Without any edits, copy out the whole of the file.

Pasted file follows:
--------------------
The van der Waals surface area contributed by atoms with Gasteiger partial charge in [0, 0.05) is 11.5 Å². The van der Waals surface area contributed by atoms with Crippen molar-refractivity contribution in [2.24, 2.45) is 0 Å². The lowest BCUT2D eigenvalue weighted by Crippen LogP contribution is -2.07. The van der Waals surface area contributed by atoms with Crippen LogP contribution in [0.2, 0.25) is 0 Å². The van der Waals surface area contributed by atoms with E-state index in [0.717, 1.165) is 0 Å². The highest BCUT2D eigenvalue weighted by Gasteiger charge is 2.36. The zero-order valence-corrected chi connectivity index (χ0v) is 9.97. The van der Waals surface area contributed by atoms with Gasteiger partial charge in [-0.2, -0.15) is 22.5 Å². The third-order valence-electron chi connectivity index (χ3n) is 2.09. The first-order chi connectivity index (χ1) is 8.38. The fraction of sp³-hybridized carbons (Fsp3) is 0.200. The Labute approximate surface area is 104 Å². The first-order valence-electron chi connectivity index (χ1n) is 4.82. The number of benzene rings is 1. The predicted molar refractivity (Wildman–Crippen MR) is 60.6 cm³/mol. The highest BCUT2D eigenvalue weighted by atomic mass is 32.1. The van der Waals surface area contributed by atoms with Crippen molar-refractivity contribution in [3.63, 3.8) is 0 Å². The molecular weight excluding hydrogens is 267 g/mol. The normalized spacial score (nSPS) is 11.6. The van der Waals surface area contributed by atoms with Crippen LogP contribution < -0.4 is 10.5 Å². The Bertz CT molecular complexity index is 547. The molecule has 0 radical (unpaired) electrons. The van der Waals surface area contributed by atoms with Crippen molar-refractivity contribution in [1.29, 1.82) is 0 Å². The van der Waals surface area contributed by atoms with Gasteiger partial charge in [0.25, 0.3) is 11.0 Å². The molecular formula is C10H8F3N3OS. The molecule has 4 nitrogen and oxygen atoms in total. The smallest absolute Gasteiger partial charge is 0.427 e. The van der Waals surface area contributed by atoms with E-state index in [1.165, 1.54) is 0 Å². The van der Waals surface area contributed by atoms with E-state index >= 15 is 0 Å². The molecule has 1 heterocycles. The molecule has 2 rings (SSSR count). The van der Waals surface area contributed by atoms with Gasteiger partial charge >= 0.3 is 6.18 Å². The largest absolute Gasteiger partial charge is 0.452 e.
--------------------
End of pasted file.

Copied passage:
The van der Waals surface area contributed by atoms with Gasteiger partial charge in [0, 0.05) is 11.5 Å². The van der Waals surface area contributed by atoms with Crippen molar-refractivity contribution in [2.24, 2.45) is 0 Å². The lowest BCUT2D eigenvalue weighted by Crippen LogP contribution is -2.07. The van der Waals surface area contributed by atoms with Crippen LogP contribution in [0.2, 0.25) is 0 Å². The van der Waals surface area contributed by atoms with E-state index in [0.717, 1.165) is 0 Å². The highest BCUT2D eigenvalue weighted by Gasteiger charge is 2.36. The zero-order valence-corrected chi connectivity index (χ0v) is 9.97. The van der Waals surface area contributed by atoms with Gasteiger partial charge in [-0.2, -0.15) is 22.5 Å². The third-order valence-electron chi connectivity index (χ3n) is 2.09. The first-order chi connectivity index (χ1) is 8.38. The fraction of sp³-hybridized carbons (Fsp3) is 0.200. The Labute approximate surface area is 104 Å². The first-order valence-electron chi connectivity index (χ1n) is 4.82. The number of benzene rings is 1. The predicted molar refractivity (Wildman–Crippen MR) is 60.6 cm³/mol. The highest BCUT2D eigenvalue weighted by atomic mass is 32.1. The van der Waals surface area contributed by atoms with Crippen molar-refractivity contribution in [3.63, 3.8) is 0 Å². The molecular weight excluding hydrogens is 267 g/mol. The normalized spacial score (nSPS) is 11.6. The van der Waals surface area contributed by atoms with Crippen LogP contribution < -0.4 is 10.5 Å². The Bertz CT molecular complexity index is 547. The molecule has 0 radical (unpaired) electrons. The van der Waals surface area contributed by atoms with Crippen molar-refractivity contribution in [1.29, 1.82) is 0 Å². The van der Waals surface area contributed by atoms with Gasteiger partial charge in [0.25, 0.3) is 11.0 Å². The molecular formula is C10H8F3N3OS. The molecule has 4 nitrogen and oxygen atoms in total. The smallest absolute Gasteiger partial charge is 0.427 e. The van der Waals surface area contributed by atoms with E-state index in [1.165, 1.54) is 0 Å². The van der Waals surface area contributed by atoms with E-state index >= 15 is 0 Å². The molecule has 1 heterocycles. The molecule has 2 rings (SSSR count). The van der Waals surface area contributed by atoms with Gasteiger partial charge >= 0.3 is 6.18 Å². The largest absolute Gasteiger partial charge is 0.452 e.